New Zealand Permanent Resident Visa IllustrationOne of the most confusing issues in New Zealand visa jungle is telling the difference between a New Zealand permanent resident visa and a resident visa. Immigration New Zealand have done a pretty good job of making this as complex as possible. So I’m going to explain it to you and hopefully simplify the whole thing in such a way everyone can understand it.

When you are granted a Resident visa you may stay in New Zealand permanently. The visa does not expire and it does not need to be renewed every so often. You also have, more or less, the same rights and privileges as a New Zealand citizen.
There are a few things you are not allowed to do with a Resident visa. For instance, you cannot vote until you have been here for at least twelve months and you may not be given a social welfare benefit for two years.As a Resident visa holder you pay the same taxes, you can buy the same houses and use the healthcare and education systems in the same way a citizen can. Unlike many other countries where they have much more restrictions on Resident visa holders.

Explaining your Resident Visa

When your application for Residence is approved the first thing you will be issued with is a Resident Visa. The visa label (see example below) will be put in your passport and if the visa was granted offshore, it will hold two important conditions. The first one is called ‘First Entry Before’ date. This means you (and any family members included in the application) must have entered New Zealand at least once before the date stated here is reached (12 months after the visa was granted). If you do not enter New Zealand before this date your Resident visa will lapse which means you will lose your Resident Visa entitlement.
If your Resident Visa is issued when you are onshore then your visa won’t have a ‘First Entry Before Date’ as you are already here.The second condition stated on the visa label (which is usually the one that confuses most people) is the “Expiry Date Travel”. This does not mean your visa will expire after a certain date. It means your travel conditions will expire (usually after two years from the date of your first arrival or if you were onshore, two years after your visa was granted). Travel conditions give you the right to enter and exit New Zealand as a Resident. If you would leave New Zealand and wanted to return after your travel conditions expired your Residence would be deemed to have lapsed and you might be refused entry into New Zealand because you do not hold a valid visa anymore.The above applies to most application types however, there are some additional conditions for Investor or Parent Category applicants.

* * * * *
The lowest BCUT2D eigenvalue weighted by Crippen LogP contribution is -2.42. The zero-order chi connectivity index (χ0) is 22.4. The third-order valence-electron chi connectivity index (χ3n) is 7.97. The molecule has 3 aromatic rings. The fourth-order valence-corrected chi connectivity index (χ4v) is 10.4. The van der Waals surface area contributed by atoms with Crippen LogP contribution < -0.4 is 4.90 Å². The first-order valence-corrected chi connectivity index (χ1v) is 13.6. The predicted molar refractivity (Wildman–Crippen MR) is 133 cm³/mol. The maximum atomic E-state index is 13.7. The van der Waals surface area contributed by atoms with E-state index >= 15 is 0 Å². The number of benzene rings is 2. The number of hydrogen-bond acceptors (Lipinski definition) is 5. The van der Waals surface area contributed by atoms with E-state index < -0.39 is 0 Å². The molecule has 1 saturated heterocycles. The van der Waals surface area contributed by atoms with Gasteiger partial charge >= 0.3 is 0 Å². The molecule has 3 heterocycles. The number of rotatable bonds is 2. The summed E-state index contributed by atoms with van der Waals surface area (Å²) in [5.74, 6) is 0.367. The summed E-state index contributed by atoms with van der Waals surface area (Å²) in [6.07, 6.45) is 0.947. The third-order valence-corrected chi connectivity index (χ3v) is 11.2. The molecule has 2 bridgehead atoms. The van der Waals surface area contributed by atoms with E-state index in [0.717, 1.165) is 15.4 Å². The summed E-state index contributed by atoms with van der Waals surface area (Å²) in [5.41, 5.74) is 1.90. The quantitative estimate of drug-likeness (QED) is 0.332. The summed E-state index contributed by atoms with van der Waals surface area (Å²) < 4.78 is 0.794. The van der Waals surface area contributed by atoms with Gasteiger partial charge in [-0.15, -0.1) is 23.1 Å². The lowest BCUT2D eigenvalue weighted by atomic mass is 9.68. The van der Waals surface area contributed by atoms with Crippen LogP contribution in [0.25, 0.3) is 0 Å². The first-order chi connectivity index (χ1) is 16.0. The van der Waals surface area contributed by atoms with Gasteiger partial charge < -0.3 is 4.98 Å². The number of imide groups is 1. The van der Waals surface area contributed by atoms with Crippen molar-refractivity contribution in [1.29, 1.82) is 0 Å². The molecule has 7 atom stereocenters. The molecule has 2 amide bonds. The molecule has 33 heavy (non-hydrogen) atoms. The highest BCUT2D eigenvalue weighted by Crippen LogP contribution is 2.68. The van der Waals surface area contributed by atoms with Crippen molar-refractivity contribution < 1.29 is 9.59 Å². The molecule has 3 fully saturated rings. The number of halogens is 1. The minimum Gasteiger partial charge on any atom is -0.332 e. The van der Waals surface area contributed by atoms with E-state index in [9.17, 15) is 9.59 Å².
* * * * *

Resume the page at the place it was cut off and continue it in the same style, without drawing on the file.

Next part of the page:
What is the difference with a New Zealand Permanent Resident Visa?

A New Zealand Permanent Resident Visa gives you the same rights and privileges as your Resident Visa however, the travel conditions never expire so you can come and go as you like (see example below). This is where the word ‘permanent’ of the Permanent Resident Visa refers to. As you can see it has nothing to do with staying permanently in New Zealand. You are allowed to stay permanently in NZ on both visas. It has to do with permanently being able to exit and re-enter the country as a Resident.

When are you eligible for a Permanent Resident Visa?

You can apply for a New Zealand Permanent Resident Visa at the end of the two years of your initial Resident Visa. To qualify for this visa you must meet one of five criteria. The easiest one to meet is ‘significant period of time spent in New Zealand’. The principal applicant must spent 184 days in each of the two years from the date they first entered New Zealand. For example, when you entered NZ on 1 April 2013, you must spent 184 days in New Zealand between 1/4/2013 and 31/3/2014. And another 184 days from 1/4/2014 to 31/3/2015. The 184 days do not need to be consecutive and can be broken up. As most people do not have more than 4 weeks of annual leave it is not difficult to meet this requirement. Once you have a Permanent Resident Visa you are free to come and go and spend as much or as little time in New Zealand as you wish without putting your ‘permanent residence’ on the line.